Coming off a week at the US Composting Council Conference in Orlando and a board meeting for the Biodegradable Products Institute, I’m now even more convinced of the important role composting MUST play in our future. And I mean everywhere, not just in green communities like Boulder, San Fran and Seattle. Composting will be everywhere in the next 10-15 years, so if you don’t yet compost in your backyard or through a curbside collection program, you will in the future. Composting is where recycling was 20 years ago and it’s going to grow at 2X the rate that recycling did.
According to the EPA, as much as 30% of the methane gas released from landfills come from discarded food. Composting is an immediate solution to that, not to mention the issue of our shrinking landfill space. We’re spoiled here in Boulder in that we have a curbside collection program that picks up our organics waste every other week. My family nearly fills our 32 gallon cart with organics to be “recycled.” We have a 3-gallon kitchen compost bin that we fill with orange rinds, banana peels, paper towels, and food scraps and then we empty it into the 32 gallon cart. It’s simple. Every time I travel and I don’t have composting available, such as last week, it pains me to throw food scraps in the garbage. Boulder does it right. A bunch of other communities now do it right as well.
As of December 2011, there were over 150 communities across 16 different states that had organics collection programs (i.e. curbside compost programs). That number grew by over 50% from the previous 2 years. BioCycle published an informative article a year ago on the status of curbside composting programs with details by state and they are publishing an updated one this spring. It will be interesting to see the growth over the past year. Of note, Vermont recently passed a bill that will make it illegal by 2020 to throw food waste into a landfill. They are building their composting infrastructure to achieve that goal and I hope other states follow suit.
Major grocery chains are jumping on board as well. In fact, they are driving the composting infrastructure build-out on a national scale Walmart has an 80% waste diversion rate and composting is a big part of that. They’ve built a national composting infrastructure to take the food waste from their stores. Other supermarkets are following suit. Weis Markets in Pennsylvania spurred the opening of 5 new composting facilities in PA over the past 18 months. Impressive influence. Apparently Target is also looking to include composting as part of their recent waste hauling bid process for all of their stores.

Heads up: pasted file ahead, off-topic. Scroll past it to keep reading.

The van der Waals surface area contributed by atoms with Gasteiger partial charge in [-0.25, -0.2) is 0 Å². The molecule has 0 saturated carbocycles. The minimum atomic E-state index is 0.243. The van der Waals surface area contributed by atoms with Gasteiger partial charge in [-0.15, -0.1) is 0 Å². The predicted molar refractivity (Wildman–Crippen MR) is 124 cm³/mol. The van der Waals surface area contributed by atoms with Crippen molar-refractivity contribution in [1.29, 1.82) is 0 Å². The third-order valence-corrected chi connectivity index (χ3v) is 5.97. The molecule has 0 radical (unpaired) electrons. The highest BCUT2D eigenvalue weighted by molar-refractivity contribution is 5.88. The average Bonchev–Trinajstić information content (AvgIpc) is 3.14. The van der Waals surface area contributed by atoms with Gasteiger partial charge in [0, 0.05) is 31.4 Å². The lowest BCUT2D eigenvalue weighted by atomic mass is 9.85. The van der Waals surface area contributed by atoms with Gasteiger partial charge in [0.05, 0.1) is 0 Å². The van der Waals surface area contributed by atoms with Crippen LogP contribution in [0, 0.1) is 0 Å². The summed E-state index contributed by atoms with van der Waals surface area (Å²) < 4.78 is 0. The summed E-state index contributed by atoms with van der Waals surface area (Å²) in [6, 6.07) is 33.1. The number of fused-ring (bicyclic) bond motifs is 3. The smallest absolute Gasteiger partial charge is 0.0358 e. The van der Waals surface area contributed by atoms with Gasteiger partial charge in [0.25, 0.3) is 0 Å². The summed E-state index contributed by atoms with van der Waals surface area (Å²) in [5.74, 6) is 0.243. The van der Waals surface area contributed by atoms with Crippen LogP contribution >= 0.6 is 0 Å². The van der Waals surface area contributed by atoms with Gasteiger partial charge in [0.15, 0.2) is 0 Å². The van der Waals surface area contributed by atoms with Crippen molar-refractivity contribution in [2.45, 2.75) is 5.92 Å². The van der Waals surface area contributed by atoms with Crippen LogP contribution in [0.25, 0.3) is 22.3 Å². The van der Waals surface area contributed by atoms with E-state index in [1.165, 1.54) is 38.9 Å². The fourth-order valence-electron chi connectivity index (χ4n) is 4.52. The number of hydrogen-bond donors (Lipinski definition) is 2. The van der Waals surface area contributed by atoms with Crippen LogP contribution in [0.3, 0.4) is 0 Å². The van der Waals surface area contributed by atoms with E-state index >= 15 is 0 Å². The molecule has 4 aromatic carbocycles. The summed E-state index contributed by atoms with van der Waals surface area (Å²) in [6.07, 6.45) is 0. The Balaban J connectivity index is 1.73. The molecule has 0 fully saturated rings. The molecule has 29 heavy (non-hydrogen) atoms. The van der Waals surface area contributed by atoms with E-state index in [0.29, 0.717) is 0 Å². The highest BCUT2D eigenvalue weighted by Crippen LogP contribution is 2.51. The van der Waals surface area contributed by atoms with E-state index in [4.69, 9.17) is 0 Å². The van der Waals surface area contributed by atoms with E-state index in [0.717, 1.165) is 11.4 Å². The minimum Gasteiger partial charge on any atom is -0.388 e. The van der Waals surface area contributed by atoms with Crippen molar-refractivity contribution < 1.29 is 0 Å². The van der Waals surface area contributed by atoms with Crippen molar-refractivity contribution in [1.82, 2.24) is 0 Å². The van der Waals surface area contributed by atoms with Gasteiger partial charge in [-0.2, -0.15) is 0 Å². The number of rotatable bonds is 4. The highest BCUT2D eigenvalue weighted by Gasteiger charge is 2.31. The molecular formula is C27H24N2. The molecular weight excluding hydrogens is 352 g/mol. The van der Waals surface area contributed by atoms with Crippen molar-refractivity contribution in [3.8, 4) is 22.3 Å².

It makes sense for grocery stores to compost. As much as 45% of food in developed countries gets wasted. I was shocked when I heard that statistic. But it’s true. Think about the food that is wasted on plates and then think about how much food is wasted from spoilage at grocery stores or during transit. It’s staggering. And with food weighing as much as it does, dumping it in the trash causes grocery stores to pay more for their trash hauling than they should (they are charged by the pound usually). So composting helps save them money since composting is cheaper than landfilling. Walmart has saved $231 million through their waste diversion efforts. Not bad.
Colleges, universities, corporate campuses, stadiums, hospitals, restaurants, and other institutions are also joining the movement. They are all pushing to reduce their waste bills and also reduce their impact on the environment. The infrastructure is coming along nicely, so curbside programs in cities will be close to follow. Get ready.
For more information, Steve Mojo, the Executive Director of the Biodegradable Products Institute wrote a great article on composting. The article talks about the role of compostable products and how they help aid in the composting movement. It’s a great read so check it out. Steve is an instrumental force in leading change in this ever-important public issue. Stay tuned.